Prior to developing the capacity for speech, toddlers communicate their desires, demands and discontent using a diverse repertoire of physical gestures. As a new study shows, there’s a significant amount of overlap between the gestures employed by human children and those made by other ape species, a finding that’s casting new light on the origin of primate communication.
New research published this week in Animal Cognition is the first to classify gestures made by human children using the same technique that’s used to classify gestures made by other ape species, specifically chimpanzees.
Results show that toddlers between 12 to 24 months use nearly 90 per cent of the same gestures employed by juvenile and adult chimps, including hugging, jumping, stomping and throwing objects. The presence of this shared gestural repertoire, the researchers say, suggests these behaviours are innate — a legacy of our shared evolutionary history.
The authors of the new paper embarked on the study in hopes of exposing similarities and differences in the ways young humans use gestures compared to other apes, and to potentially unveil new insights into the development of human communication.
“Since chimpanzees and humans shared a common ancestor around 5-6 million years ago, we wanted to know whether our evolutionary history of communication is also reflected in human development,” Verena Kersken, a researcher at the University of Göttingen and the first author of the study, said in a University of St Andrews statement.
For the study, the researchers observed the gestures made by toddlers in their natural “habitat”, such as at home or at daycare, and with peers, relatives and caregivers present. Thirteen children in total were observed, six in Germany and seven in Uganda. The sample population came from two different cultures “to reduce bias from the impact of culture and native language on early gesturing,” write the researchers in the paper.
The chimpanzees, ranging in age from one to 51 years old, were observed in their natural habitat at the Budongo Forest in Uganda. Wild great apes have no vocal language, but they use about 80 different gestures. Recently, scientists created a compendiums of these gestures, called Great Ape Dictionary, to help decipher their meaning.
“Wild chimpanzees, gorillas, bonobos and orangutans all use gestures to communicate their day-to-day requests, but until now there was always one ape missing from the picture — us,” explained Catherine Hobaiter, a senior author of the paper and a scientist at the School of Psychology and Neuroscience at the University of St Andrews. “We used exactly the same approach to study young chimpanzees and children, which makes sense — children are just tiny apes.”
Gestures documented among toddlers included arm raises, stomps, claps, hugs, head shaking, grabbing and so on. In all, the toddlers made 52 distinct gestures, of which 46, or 89 per cent, were also documented among the chimpanzees. Like chimps, the toddlers used these gestures both singly and by stringing them together in a sequence.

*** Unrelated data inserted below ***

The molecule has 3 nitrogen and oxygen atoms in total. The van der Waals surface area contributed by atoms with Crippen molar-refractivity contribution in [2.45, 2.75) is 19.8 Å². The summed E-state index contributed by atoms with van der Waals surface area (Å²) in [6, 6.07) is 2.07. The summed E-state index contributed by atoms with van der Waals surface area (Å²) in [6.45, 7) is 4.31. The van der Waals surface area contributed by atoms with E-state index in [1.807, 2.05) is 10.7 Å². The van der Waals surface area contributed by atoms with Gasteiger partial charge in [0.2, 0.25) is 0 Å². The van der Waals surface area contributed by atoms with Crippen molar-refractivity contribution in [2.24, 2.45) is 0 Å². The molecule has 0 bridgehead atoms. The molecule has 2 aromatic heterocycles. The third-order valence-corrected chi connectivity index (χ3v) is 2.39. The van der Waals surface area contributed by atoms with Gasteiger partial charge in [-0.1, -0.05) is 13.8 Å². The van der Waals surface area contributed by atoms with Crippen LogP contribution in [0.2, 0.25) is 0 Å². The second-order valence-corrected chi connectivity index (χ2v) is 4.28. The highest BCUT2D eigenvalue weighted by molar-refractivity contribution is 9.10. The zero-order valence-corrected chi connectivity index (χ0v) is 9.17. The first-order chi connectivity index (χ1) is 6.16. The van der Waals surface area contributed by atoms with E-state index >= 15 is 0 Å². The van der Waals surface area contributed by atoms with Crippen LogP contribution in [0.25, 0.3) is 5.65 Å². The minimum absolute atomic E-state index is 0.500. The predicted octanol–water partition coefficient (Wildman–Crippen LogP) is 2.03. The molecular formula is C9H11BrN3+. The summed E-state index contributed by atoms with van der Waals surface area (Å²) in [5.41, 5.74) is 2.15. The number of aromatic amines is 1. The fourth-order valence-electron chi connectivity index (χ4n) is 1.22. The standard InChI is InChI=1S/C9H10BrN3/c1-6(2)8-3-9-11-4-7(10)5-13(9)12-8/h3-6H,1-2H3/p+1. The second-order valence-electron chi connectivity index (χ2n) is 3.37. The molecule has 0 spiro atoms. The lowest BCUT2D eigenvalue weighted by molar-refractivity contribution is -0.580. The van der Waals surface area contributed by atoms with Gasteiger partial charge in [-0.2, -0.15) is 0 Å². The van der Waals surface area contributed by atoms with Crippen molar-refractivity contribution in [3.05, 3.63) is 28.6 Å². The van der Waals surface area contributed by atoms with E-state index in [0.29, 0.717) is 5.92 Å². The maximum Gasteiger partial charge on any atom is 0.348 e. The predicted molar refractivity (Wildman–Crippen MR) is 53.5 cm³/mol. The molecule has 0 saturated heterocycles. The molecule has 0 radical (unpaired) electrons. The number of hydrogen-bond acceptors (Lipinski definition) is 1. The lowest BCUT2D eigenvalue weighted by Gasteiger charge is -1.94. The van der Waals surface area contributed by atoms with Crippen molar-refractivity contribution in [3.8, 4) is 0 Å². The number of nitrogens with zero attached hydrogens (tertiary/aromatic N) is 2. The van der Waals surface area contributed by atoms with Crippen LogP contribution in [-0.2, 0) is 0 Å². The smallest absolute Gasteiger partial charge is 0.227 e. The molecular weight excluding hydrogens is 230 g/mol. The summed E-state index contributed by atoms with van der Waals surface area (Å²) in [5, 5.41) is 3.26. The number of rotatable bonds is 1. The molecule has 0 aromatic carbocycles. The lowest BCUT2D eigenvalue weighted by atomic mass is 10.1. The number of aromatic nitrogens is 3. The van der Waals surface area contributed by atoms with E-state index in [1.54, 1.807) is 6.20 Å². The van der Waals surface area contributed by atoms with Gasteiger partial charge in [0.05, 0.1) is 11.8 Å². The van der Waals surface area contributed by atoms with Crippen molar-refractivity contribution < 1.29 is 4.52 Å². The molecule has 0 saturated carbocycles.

“We thought that we might find a few of these gestures — reaching out your palm to ask for something or sticking your hand up in the air — but we were amazed to see so many of the ‘ape’ gestures used by the children,” said Hobaiter.
In terms of differences, the toddlers used pointing gestures more frequently than apes (weirdly, chimps struggle to grasp finger pointing, whereas dogs and wolves totally get it). Also, the practice of waving our hands to say hello or goodbye appears to be a distinctly human gesture, the researchers say.
The big takeaway of this paper is that, though many differences exist between us and our great ape relatives, humans have retained some shared behavioural aspects, which are expressed at an early stage in our development. These gestures, the authors say, likely play an important role for children before they develop the capacity for verbal speech. Here’s how the researchers put it in their study:
This apparently substantial overlap in the repertoire and use of gestures we observed in our sample suggests that before or at the early onset of language proper, human infants’ gestural repertoire is, at some level, largely shared with other apes, and they display it in a similar fashion: With indications of intentional use, in combination with different gestures, and flexibly towards more than one specific goal. ....
We suggest that these gestures have a long evolutionary history and may continue to be present in older language users, still existing alongside the other gestures that accompany speech or conventional gestures learned in a cultural context (for example: Waving to say good-bye, the "thumbs-up" gesture, or culturally specific forms of pointing).
Looking ahead, the researchers would like to repeat the study, but with a larger number of children and across a more culturally diverse set of individuals. They’d also like to extend the study to other great apes, like bonobos.
It’s important to point out, however, that these shared gestures, in addition to being a part of our shared evolutionary history, may also be a function of our shared body plans. Human toddlers and chimps, it can be argued, make the same gestures because they have such similar bodies.
So regardless of our shared evolutionary history, these gestures — such as reaching out for a desired object out of reach — simply make sense. At the same time, many of the gestures observed in this study could never be seen in dolphins, giraffes or platypuses, for example.
On that note, it would be fascinating to know if closely related non-primate animals, such as dolphins and whales, have their own versions of shared gestures. But that would be another study entirely.